I. THE ENEMIES WHO PLOTTED AGAINST CHRIST. These seem to have included all classes among the higher orders of society in Jerusalem, who, whatever their distinctions, rivalries, and enmities, concurred in hatred of the Holy One and the Just. The chief priests, who were largely Sadducees, the scribes, and the Pharisees, who were the most honored leaders of the people in religion, all joined in plotting against him who attacked their various errors with equal impartiality, and whose success with the people was undermining the power of them all.
II. THE CRAFT AND CAUTION OF CHRIST'S ENEMIES. It was in accordance with the nature of such men that they should have recourse to stratagem. Open violence was scarcely after their manner, and was out of the question in this case; for many of the people honored the Prophet of Nazareth, and would probably have interfered to protect or to rescue him from the onset of his enemies. Upon days of great popular festivals the people thronged every public place, where Jesus might be found teaching those who resorted to him; and those who delighted to listen to Jesus would certainly resist his capture. The opposition of Christ's enemies to his teaching had been captious, and it is not surprising to find that their plot for his destruction was cunning and secret.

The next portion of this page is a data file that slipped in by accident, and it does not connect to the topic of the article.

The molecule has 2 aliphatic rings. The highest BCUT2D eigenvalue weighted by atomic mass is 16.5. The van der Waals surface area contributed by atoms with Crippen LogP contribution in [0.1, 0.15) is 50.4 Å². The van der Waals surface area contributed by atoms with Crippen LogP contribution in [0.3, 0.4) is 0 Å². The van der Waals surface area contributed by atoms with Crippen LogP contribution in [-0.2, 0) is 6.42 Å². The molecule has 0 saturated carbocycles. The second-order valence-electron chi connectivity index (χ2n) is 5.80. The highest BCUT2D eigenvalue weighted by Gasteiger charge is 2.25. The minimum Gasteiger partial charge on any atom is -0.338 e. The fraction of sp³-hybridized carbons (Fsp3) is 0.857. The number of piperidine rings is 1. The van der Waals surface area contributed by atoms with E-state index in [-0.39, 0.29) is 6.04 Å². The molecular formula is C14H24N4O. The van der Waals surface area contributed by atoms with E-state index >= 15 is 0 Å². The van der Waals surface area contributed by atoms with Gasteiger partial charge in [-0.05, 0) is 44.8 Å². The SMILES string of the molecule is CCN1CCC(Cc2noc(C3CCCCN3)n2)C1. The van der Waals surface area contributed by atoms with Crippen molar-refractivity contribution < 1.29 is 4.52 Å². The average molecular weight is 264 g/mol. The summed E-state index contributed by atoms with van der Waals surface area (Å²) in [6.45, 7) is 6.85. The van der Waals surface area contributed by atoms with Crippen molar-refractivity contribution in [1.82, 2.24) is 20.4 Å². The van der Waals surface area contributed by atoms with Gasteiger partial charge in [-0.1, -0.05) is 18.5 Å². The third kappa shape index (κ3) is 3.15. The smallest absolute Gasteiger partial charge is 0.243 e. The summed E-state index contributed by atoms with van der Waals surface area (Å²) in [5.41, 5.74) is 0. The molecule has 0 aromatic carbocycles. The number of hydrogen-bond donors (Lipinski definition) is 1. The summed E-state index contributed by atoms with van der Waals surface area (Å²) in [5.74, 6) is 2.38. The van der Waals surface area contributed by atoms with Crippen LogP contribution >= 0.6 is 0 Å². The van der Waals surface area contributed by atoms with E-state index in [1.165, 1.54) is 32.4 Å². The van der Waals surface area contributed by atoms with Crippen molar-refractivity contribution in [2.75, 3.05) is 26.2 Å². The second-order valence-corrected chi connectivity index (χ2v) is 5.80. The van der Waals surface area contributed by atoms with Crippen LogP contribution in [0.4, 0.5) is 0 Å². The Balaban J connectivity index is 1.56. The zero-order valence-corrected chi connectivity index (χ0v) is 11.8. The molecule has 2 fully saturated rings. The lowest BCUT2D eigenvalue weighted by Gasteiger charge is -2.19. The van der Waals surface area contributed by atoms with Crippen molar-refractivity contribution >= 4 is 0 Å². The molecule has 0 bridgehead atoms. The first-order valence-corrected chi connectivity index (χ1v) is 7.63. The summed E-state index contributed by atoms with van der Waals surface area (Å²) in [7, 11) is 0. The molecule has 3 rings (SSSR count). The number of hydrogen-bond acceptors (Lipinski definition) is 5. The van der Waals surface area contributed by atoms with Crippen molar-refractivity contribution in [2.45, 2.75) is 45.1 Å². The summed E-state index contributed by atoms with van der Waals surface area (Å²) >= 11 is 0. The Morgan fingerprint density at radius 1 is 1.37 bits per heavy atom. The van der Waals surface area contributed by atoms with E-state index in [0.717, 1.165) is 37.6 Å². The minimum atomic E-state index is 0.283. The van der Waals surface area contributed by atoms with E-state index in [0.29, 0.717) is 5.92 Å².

III. THE PURPOSE OF CHRIST'S ENEMIES—HIS DESTRUCTION. This had, indeed, been foreseen and foretold by himself; but this does not lessen the crime of those who compassed his death. The resolution to slay Jesus seems to have been taken because of the popular impression produced by the raising of Lazarus, and because of the discussions which had only just now taken place between him and the Jewish leaders, whom he had overcome in argument and put to silence. Thus, he had come up to the metropolis with the intention of so conducting his ministry as he was well aware would bring down upon him the wrath of his bitter foes.
IV. THE SEASON AND OCCASION OF THIS PLOT, It was at the time of the Passover assemblies and solemnities that these deliberations took place. In this there was a coincidence which was not unintended, and which did not escape the observation of the Church. "Christ our Passover"—our Paschal Lamb and Sacrifice—"was slain for us." The Lamb of God came to take away the sin of the world. His death has become the life of humanity; his sacrifice has wrought the emancipation of a sinful race.